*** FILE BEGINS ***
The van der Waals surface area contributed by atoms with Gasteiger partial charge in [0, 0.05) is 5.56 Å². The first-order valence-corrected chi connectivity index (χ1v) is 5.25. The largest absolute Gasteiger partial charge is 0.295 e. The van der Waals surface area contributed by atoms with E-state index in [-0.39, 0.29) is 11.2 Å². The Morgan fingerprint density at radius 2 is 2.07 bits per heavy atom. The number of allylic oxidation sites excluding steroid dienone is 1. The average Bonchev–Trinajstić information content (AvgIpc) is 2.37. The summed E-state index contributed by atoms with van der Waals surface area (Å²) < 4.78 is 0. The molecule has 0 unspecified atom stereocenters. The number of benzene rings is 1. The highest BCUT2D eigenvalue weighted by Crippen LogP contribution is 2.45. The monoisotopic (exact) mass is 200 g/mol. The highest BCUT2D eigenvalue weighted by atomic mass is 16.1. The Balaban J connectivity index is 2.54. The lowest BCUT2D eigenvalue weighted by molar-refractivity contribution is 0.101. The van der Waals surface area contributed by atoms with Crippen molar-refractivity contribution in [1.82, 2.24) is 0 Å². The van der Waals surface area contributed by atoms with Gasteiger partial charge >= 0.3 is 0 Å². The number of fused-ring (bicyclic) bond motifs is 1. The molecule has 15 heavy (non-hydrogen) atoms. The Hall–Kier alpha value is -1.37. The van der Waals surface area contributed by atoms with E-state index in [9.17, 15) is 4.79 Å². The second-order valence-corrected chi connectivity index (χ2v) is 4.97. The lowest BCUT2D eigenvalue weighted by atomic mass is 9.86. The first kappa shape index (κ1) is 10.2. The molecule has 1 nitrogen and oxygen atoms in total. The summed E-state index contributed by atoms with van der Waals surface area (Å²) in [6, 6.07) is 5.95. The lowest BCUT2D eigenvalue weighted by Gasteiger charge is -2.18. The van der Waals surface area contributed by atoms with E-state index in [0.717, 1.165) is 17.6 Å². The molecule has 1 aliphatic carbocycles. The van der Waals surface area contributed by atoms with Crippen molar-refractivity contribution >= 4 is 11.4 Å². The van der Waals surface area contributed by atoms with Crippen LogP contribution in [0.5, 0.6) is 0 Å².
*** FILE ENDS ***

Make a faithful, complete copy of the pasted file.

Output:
The van der Waals surface area contributed by atoms with Gasteiger partial charge in [0, 0.05) is 5.56 Å². The first-order valence-corrected chi connectivity index (χ1v) is 5.25. The largest absolute Gasteiger partial charge is 0.295 e. The van der Waals surface area contributed by atoms with E-state index in [-0.39, 0.29) is 11.2 Å². The Morgan fingerprint density at radius 2 is 2.07 bits per heavy atom. The number of allylic oxidation sites excluding steroid dienone is 1. The average Bonchev–Trinajstić information content (AvgIpc) is 2.37. The summed E-state index contributed by atoms with van der Waals surface area (Å²) < 4.78 is 0. The molecule has 0 unspecified atom stereocenters. The number of benzene rings is 1. The highest BCUT2D eigenvalue weighted by Crippen LogP contribution is 2.45. The monoisotopic (exact) mass is 200 g/mol. The highest BCUT2D eigenvalue weighted by atomic mass is 16.1. The Balaban J connectivity index is 2.54. The lowest BCUT2D eigenvalue weighted by molar-refractivity contribution is 0.101. The van der Waals surface area contributed by atoms with Crippen molar-refractivity contribution in [1.82, 2.24) is 0 Å². The van der Waals surface area contributed by atoms with Gasteiger partial charge >= 0.3 is 0 Å². The number of fused-ring (bicyclic) bond motifs is 1. The molecule has 15 heavy (non-hydrogen) atoms. The Hall–Kier alpha value is -1.37. The van der Waals surface area contributed by atoms with E-state index in [9.17, 15) is 4.79 Å². The second-order valence-corrected chi connectivity index (χ2v) is 4.97. The lowest BCUT2D eigenvalue weighted by atomic mass is 9.86. The first kappa shape index (κ1) is 10.2. The molecule has 1 nitrogen and oxygen atoms in total. The summed E-state index contributed by atoms with van der Waals surface area (Å²) in [6, 6.07) is 5.95. The lowest BCUT2D eigenvalue weighted by Gasteiger charge is -2.18. The van der Waals surface area contributed by atoms with E-state index in [0.717, 1.165) is 17.6 Å². The molecule has 1 aliphatic carbocycles. The van der Waals surface area contributed by atoms with Crippen molar-refractivity contribution >= 4 is 11.4 Å². The van der Waals surface area contributed by atoms with Crippen LogP contribution in [0.5, 0.6) is 0 Å².